As Iran stumbles deeper into political crisis, with scores of protestors murdered and likely more deaths coming after Ayatollah Ahmad Khatami declared them "worthy of execution," the Republicans have diligently gone about exercising their best skills and resources to show support for these brave demonstrators - by sharply attacking President Barack Obama.
That's not to say that Obama shouldn't be vigorously criticized by opponents in both parties - that's the role that presidents are supposed to play. However critics would be better off focusing on his soft spots, such as the incoherence on healthcare, flawed climate bill, or transparency issues, as the president has actually displayed pitch perfect instincts so far in handling the challenges of both Iran and the "Shah of Venezuela" Hugo Chávez.
Dealing with these volatile characters requires a careful dance, with new steps displayed every day. As noted by Alvaro Vargas Llosa in the New York Times, the recent coup (or counter-coup) in Honduras is eagerly being seized upon by President Chávez, as he attempts to play the unlikely role as the hero of democracy in Latin America. However this mission is made somewhat more difficult by the fact that there exists a nearly identical consensus between the Obama Administration and the Bolivarian Revolution on the Honduras events. Secretary of State Hillary Clinton has made clear and strong statements about the need to return to constitutional order, while President Obama described the coup action as illegal.
Although some Republicans will once again resort to their slings and arrows over the initial Honduras policy (and to be fair, President Manuel Zelaya was attempting to dismantle the constitution and illegally extend his rule), the position taken by Washington is the very last thing that Mr. Chávez wanted to see. He likes it no more than Mahmoud Ahmadinejad likes the fact that it is Europe who is coming down hardest on Iran in this crisis, compared to relative moderation of Obama. It makes it harder for both of them to play the conspiracy theory blame game.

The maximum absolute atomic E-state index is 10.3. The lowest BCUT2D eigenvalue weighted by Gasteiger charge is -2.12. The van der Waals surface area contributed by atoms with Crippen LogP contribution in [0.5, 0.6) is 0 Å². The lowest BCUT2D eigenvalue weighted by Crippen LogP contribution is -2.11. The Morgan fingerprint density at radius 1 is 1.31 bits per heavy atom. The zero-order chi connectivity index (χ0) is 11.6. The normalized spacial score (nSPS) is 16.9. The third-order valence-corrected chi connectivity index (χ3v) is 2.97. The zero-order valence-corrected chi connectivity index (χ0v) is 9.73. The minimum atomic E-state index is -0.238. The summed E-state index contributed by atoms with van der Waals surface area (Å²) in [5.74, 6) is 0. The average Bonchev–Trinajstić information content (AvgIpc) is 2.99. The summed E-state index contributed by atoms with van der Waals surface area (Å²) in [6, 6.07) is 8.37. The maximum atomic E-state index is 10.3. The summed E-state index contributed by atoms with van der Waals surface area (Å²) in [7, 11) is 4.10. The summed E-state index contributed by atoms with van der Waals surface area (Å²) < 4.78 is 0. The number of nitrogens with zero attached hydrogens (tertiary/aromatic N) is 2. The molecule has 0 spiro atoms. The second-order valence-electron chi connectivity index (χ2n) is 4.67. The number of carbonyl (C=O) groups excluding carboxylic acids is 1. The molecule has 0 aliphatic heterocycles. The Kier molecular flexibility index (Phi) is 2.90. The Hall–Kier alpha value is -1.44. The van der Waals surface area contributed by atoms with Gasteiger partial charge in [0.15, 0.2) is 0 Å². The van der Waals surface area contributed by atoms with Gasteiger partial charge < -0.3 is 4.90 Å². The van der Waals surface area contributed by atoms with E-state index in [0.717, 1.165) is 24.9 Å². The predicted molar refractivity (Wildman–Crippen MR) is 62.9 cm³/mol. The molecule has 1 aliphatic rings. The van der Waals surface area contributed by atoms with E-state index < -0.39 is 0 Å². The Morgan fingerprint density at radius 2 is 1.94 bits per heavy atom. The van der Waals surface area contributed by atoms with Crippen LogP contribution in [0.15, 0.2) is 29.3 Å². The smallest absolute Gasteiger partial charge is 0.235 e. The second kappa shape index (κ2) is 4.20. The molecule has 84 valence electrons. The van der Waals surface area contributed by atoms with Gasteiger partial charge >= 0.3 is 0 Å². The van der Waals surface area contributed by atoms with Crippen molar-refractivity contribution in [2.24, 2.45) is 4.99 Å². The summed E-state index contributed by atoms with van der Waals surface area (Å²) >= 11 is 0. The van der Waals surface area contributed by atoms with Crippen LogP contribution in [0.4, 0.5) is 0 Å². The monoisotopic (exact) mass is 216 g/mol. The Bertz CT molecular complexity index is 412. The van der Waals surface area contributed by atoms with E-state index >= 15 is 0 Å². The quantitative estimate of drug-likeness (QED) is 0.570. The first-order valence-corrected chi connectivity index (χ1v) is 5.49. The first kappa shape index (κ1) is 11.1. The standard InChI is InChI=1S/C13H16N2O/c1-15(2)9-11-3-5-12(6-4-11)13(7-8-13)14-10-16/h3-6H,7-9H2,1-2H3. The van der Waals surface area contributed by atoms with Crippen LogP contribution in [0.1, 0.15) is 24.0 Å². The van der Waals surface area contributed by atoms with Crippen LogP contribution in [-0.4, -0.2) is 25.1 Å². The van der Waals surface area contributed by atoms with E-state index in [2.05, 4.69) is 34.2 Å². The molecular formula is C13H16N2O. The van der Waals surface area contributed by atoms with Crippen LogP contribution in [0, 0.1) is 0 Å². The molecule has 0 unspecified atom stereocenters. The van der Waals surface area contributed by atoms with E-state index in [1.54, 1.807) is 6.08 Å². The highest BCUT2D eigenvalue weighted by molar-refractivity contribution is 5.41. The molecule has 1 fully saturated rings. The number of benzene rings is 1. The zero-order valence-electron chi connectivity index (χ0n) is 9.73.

There are two reasons why both the authoritarians of Persia and the Orinoco Belt represent a common foreign policy challenge to the United States. Firstly, they both lean upon a brand of populism that is heavily dependent upon an outdated conception of anti-Americanism. They have woven a narrative, backed only by selective scraps of facts combined with myths, that the United States is a hostile, hateful, and aggressive power which is responsible for nearly every social problem of their country. Oh yes, and they also want to invade us, so we had better arm ourselves to the teeth.
This narrative makes for efficient politics and tosses more fuel to the ever growing fires of nationalism, but becomes a harder story to sell when you have an African-American president of an immigrant father with the middle name "Hussein" who is more popular on the streets on Tehran and Caracas than their own angry leaders.
Secondly, I consider Iran and Venezuela together because of their mutually supportive and burgeoning alliance (this has also been pointed out by Moisés Naím). They are cooperating together along with Russia to build a natural gas cartel, they have unregistered flights allegedly bringing scores of Hezbollah members into Latin America, Chávez happily provides Iran with Bolivian and possibly Venezuelan Uranium, while the Venezuelan government even engages in vigorous anti-Semitism to please their friends in Persia and the Middle East (see this interview we recorded with a Jewish student leader who was attacked on state television). Additionally, while Iran maintains a stable of political prisoners such as Behrooz Javid-Tehrani, Chávez is doing his best to copy these tactics with prisoners such as Eligio Cedeño - a case I am directly involved in.